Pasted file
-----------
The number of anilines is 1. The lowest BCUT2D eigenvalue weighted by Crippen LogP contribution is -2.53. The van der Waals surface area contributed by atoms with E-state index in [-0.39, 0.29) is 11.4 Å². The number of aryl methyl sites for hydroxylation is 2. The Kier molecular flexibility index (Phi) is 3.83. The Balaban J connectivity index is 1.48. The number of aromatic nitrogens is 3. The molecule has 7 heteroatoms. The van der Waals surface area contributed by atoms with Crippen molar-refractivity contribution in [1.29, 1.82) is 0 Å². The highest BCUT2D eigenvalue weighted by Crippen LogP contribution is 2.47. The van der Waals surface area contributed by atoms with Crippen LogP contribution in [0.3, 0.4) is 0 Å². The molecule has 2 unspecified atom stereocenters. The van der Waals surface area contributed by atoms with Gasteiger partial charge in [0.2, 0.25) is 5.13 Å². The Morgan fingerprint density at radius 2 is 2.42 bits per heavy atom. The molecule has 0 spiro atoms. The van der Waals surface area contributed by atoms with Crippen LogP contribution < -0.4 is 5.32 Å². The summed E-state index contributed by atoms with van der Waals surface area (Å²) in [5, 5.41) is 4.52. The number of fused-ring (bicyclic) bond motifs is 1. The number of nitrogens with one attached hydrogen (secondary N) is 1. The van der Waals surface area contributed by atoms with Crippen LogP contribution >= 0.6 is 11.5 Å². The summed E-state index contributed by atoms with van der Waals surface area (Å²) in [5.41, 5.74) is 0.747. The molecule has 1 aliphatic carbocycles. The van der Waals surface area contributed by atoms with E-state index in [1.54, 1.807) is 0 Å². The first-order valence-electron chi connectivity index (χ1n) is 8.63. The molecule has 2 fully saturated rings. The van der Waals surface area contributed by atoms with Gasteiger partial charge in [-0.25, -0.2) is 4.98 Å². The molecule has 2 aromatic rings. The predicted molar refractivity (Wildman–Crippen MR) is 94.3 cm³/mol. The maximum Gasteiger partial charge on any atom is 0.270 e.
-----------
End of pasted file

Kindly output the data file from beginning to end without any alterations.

The number of anilines is 1. The lowest BCUT2D eigenvalue weighted by Crippen LogP contribution is -2.53. The van der Waals surface area contributed by atoms with E-state index in [-0.39, 0.29) is 11.4 Å². The number of aryl methyl sites for hydroxylation is 2. The Kier molecular flexibility index (Phi) is 3.83. The Balaban J connectivity index is 1.48. The number of aromatic nitrogens is 3. The molecule has 7 heteroatoms. The van der Waals surface area contributed by atoms with Crippen molar-refractivity contribution in [1.29, 1.82) is 0 Å². The highest BCUT2D eigenvalue weighted by Crippen LogP contribution is 2.47. The van der Waals surface area contributed by atoms with Crippen LogP contribution in [0.3, 0.4) is 0 Å². The molecule has 2 unspecified atom stereocenters. The van der Waals surface area contributed by atoms with Gasteiger partial charge in [0.2, 0.25) is 5.13 Å². The Morgan fingerprint density at radius 2 is 2.42 bits per heavy atom. The molecule has 0 spiro atoms. The van der Waals surface area contributed by atoms with Crippen LogP contribution < -0.4 is 5.32 Å². The summed E-state index contributed by atoms with van der Waals surface area (Å²) in [5, 5.41) is 4.52. The number of fused-ring (bicyclic) bond motifs is 1. The number of nitrogens with one attached hydrogen (secondary N) is 1. The van der Waals surface area contributed by atoms with Crippen LogP contribution >= 0.6 is 11.5 Å². The summed E-state index contributed by atoms with van der Waals surface area (Å²) in [5.41, 5.74) is 0.747. The molecule has 1 aliphatic carbocycles. The van der Waals surface area contributed by atoms with E-state index in [1.54, 1.807) is 0 Å². The first-order valence-electron chi connectivity index (χ1n) is 8.63. The molecule has 2 fully saturated rings. The van der Waals surface area contributed by atoms with Gasteiger partial charge in [-0.25, -0.2) is 4.98 Å². The molecule has 2 aromatic rings. The predicted molar refractivity (Wildman–Crippen MR) is 94.3 cm³/mol. The maximum Gasteiger partial charge on any atom is 0.270 e.